blogs-size-by-q4.JPG

Numbers of course cannot explain why these differences exist, but Michelle, David, and the comments on those posts suggest a number of reasons: lack of time, work-enforced restrictions on web sites, and adversarial relationships with IT departments. Do you have more ideas?

[NOTE: updated title of David Rothman's blog post, which was grossly incorrect in my first version of this post.  My apologies.]

1 Comment

Comment by Brian

December 5, 2007 @ 3:53 pm

Could VOIS.com become another Facebook?

Since the advent of social networking sites in 1997, the phenomenon has taken the world by storm. Once called a passing fad social networking is now a thriving business, in 2006, alone it garnered over $6.5 billion in revenue, while the three biggest players, connected over 280 million subscribers in a way never known before to society. This form of connection has drawn the globe closer together than anyone ever predicted.

Just a few years ago, MySpace.com, solely dominated the social networking site market with almost 80% of the social networking site market but now websites like Facebook entered the social networking site race becoming the 8th most viewed website in the U.S. according to web measuring traffic site Alexa.com. Facebook.com which originally started at Harvard University , later extended to Boston area schools and beyond has mystified many naysayer’s with its explosive growth over the last three years and an astounding asking price of $10-$15 billion dollars for the company. But who will be next?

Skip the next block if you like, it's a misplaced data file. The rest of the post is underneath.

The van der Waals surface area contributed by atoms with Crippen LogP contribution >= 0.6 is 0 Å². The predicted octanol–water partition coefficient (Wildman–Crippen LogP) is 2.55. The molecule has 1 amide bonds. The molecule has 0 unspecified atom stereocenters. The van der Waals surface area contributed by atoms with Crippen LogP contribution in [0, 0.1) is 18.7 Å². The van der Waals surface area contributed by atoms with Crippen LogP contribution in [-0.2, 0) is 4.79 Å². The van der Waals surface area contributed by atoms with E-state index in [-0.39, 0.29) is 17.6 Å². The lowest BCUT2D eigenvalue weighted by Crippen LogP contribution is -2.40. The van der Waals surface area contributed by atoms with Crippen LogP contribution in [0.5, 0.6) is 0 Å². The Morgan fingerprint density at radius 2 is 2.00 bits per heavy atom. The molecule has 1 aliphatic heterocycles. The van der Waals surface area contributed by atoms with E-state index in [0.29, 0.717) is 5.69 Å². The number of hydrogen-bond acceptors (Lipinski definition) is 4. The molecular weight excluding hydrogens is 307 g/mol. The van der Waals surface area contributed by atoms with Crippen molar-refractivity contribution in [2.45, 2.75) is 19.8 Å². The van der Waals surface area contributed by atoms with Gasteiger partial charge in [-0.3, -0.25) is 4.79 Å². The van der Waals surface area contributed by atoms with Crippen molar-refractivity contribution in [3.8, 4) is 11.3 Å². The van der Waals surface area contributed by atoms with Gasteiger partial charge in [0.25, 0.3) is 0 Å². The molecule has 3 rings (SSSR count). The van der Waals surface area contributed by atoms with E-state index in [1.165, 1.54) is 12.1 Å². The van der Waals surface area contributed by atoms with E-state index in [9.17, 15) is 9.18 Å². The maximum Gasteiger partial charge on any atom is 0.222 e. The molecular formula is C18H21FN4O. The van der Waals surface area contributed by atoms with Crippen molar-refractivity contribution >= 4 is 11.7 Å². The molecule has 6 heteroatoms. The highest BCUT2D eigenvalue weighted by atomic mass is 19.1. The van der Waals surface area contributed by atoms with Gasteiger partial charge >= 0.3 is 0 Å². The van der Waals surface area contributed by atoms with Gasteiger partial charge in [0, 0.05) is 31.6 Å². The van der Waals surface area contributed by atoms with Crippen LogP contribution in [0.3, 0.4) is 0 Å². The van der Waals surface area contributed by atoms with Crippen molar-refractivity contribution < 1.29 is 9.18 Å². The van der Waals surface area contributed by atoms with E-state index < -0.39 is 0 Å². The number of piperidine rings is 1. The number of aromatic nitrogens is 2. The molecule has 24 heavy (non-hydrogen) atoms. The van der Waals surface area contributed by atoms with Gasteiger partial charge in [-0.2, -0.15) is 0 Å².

Who will carry the torch into the future?

With the rapid growth of the likes of MySpace and Facebook the burning question on everyone’s tongue is who is next? As with any burgeoning field many newcomers will and go but only the strong and unique will survive. Already many in the field have stumbled, as indicated by their traffic rankings, including heavily funded Eons.com with its former Monster.com founder at the helm, Hooverspot.com and Boomj.com with its ridiculous Web 3.0 slogan. There are many possibilities but it is a dark horse coming fast into view and taking hold in the social networking site market at the global level that has us interested the website – Vois.com. Less than a year ago, this newest contender directed at 25 to 50 years olds graced the absolute bottom of the list with its website ranked at a dismal 5,000,000. With not so much as a squeak this rising star has come from the depths of anonymity growing an eye-popping 10,000% in less than one year to make itself known worldwide now sporting a recent web traffic ranking in the 5,000 range.

Understanding the Market

When people in the United States hear about Facebook and other services such as MySpace the widely held belief is that these websites are globally used and are as synonymous as Google or Yahoo in regards to having a global market presence. This idea is completely misguided. Now it is true that both of these social networking giants are geared to service the western industrialized cultures but when it comes to the markets of the future, the emerging markets, they have virtually no presence. The sites themselves are heavily Anglicized, and Facebook in particular has an extremely complicated web interface that eludes even those familiar with the language, making them virtually inaccessible in other parts of the world even where English is the main language.